Nate Shaw, co-founder of Brooklyn Music Factory, always knew what he wanted to be when he grew up. As luck would have it, he was able to pursue his passion as well as become a successful entrepreneur. But like many who are bold enough to set out on their own business journeys, his road to becoming an independent business owner was not easy. But he didn’t let that stop him. This is his story.
When Nate was six years old, he wrote in a Dr. Seuss book that he wanted to be a pianist when he grew up. Inspired by his family, as his mother was a painter and printmaker, his brother and cousin musicians, he was also surrounded by business people—his dad was an entrepreneur, his mother and her husband owned a movie theater–creativity and business were the foundation of his household.
A prodigy in the making
With both of his parents’ full support, Nate started taking piano lessons and guitar lessons and his mom bought him a drum set when he was 17, which is the very one he still uses in his studio today. He played music every day and it became a huge part of his life. His dad offered him their garage for practice. He was an artist. While his family validated his passion, he never thought it would turn into something he could do for a living.
“I always practiced drums and played drums, but I never thought of it as a path of any kind,” Nate said. “I'd come home from high school and it'd be great therapy. I would sit and play for an hour along with my favorite Police records. And if you remember high school, it's brutal. You need an outlet.”
When Nate was in 11th grade, he took a music theory class. His world opened up, and he realized that music could stimulate his thinking. From then on, he was hooked, but he still didn’t see it as a career path.
“For me, it was a brain game. It was puzzle-solving—music theory to me was just cool—which, by the way, is exactly one of the reasons why I love being a business person,” said Nate. “It's a nonstop puzzle; you're always trying to find solutions and you're always going back to books to study it and see what other people did.”
He went on to attend a liberal arts college to pursue hotel management and took piano lessons from a teacher there named Don, who was considered a ringer, also known as a professional musician who comes in and helps train the college band.
“He was a total romantic; he liked to put his feet up on the piano while I was playing,” said Nate. “I was getting more and more interested in the piano as a vehicle. The next few years of my life, it was basically trying to live up to his standard.”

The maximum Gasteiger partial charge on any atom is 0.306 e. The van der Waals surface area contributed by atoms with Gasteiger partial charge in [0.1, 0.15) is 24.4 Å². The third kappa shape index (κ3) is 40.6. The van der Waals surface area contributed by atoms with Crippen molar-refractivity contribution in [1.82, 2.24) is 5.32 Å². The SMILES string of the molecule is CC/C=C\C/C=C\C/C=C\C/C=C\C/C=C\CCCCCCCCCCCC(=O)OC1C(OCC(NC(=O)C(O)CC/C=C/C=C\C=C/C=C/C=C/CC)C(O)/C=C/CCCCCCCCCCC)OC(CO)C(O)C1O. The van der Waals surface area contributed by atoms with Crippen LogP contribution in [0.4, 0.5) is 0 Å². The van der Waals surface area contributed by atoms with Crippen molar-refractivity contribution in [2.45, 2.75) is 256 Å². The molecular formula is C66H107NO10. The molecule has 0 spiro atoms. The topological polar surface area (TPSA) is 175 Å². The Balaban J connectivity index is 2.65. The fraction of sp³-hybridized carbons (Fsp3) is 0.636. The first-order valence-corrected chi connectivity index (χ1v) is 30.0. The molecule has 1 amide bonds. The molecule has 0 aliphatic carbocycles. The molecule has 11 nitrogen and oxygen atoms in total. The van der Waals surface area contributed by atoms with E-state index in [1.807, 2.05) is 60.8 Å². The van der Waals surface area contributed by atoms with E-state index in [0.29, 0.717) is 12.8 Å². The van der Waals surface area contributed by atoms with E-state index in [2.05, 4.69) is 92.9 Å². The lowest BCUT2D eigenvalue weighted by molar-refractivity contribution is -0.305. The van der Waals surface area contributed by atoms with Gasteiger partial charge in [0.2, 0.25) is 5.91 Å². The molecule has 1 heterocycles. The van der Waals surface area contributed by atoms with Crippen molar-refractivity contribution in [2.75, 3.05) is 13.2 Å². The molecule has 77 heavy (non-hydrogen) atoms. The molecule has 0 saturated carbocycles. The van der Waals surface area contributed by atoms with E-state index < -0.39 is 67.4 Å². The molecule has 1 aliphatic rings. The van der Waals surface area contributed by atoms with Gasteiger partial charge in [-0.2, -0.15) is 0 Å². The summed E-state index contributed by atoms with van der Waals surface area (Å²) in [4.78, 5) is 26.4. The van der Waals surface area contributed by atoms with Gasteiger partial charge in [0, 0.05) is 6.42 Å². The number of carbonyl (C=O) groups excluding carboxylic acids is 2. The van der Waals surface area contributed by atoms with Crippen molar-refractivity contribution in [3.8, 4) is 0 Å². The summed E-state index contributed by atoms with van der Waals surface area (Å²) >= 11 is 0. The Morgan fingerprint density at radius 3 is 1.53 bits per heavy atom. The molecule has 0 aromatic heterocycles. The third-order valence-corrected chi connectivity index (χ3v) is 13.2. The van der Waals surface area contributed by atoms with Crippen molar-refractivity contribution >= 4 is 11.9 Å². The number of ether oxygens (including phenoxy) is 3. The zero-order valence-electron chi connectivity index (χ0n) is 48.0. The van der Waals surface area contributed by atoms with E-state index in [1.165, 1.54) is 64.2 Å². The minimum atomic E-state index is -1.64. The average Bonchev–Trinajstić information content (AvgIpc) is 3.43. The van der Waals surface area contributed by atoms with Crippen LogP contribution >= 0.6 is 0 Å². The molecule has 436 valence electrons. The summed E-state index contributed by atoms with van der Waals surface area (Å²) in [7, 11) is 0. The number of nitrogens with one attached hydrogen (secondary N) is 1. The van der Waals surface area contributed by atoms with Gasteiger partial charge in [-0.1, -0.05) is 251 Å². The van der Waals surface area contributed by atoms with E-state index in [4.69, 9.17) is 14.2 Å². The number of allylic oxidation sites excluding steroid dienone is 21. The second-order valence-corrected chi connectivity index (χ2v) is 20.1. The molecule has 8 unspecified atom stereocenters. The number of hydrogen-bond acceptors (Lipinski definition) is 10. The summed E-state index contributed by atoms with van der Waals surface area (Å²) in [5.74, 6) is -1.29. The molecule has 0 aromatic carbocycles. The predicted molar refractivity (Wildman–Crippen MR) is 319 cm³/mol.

At the same time, Nate was figuring out the process of learning his craft, which was the piano. It was understanding what it meant to develop technique.
“[I learned] to go from one hour of practice to three hours of practice in the day to five hours to eight hours,” Nate said. “That's a process actually, and it's very analogous to what I do now in business.”
The student becomes the master
After college, Nate began his career as a professional pianist. He formed a jazz band, made three records, bought a van, and traveled all over the United States for 15 years.
Then, he had kids, and life on the road was no longer a priority. He had to pivot and shifted his work to scoring for T.V. shows, but it wasn’t a good fit.
“I did that for a while and then I knew it wasn't for me,” said Nate. “Too much alone time in a studio plus crazy deadlines, which I didn't mind. I always need a deadline.”
However, by this point, Nate’s children were in elementary school and their friends were interested in taking piano lessons, so he started teaching his kids’ friends the piano.
“I had always taught and always had students along the way because that's very normal in the arts,” said Nate. “You're either doing it to fund your passion as a musician or you're doing it because it's a way to give back. For me, it was always the combination of both those things.”
Nate realized how much he absolutely loved what it meant to be able to launch a child’s musical journey. His entire roster of students came via the “playground network,” which was his marketing plan at the time. One year later, the Brooklyn Music Factory was born.
“The Brooklyn Music Factory provides an alternative to the standard method of music lessons, where musicians are inspired and community is built,” said Nate. “Every lesson is designed to bring maximum joy, through game-based learning and gig-style recitals where kids play with other kids and are backed by professional musicians.”
The identity crisis
During the first few years of his business, Nate felt like he could continue to say “I’m a jazz pianist; I’m an artist.” But as the business grew, he saw his life as a creative artist and playing gigs getting further and further away in the rearview mirror.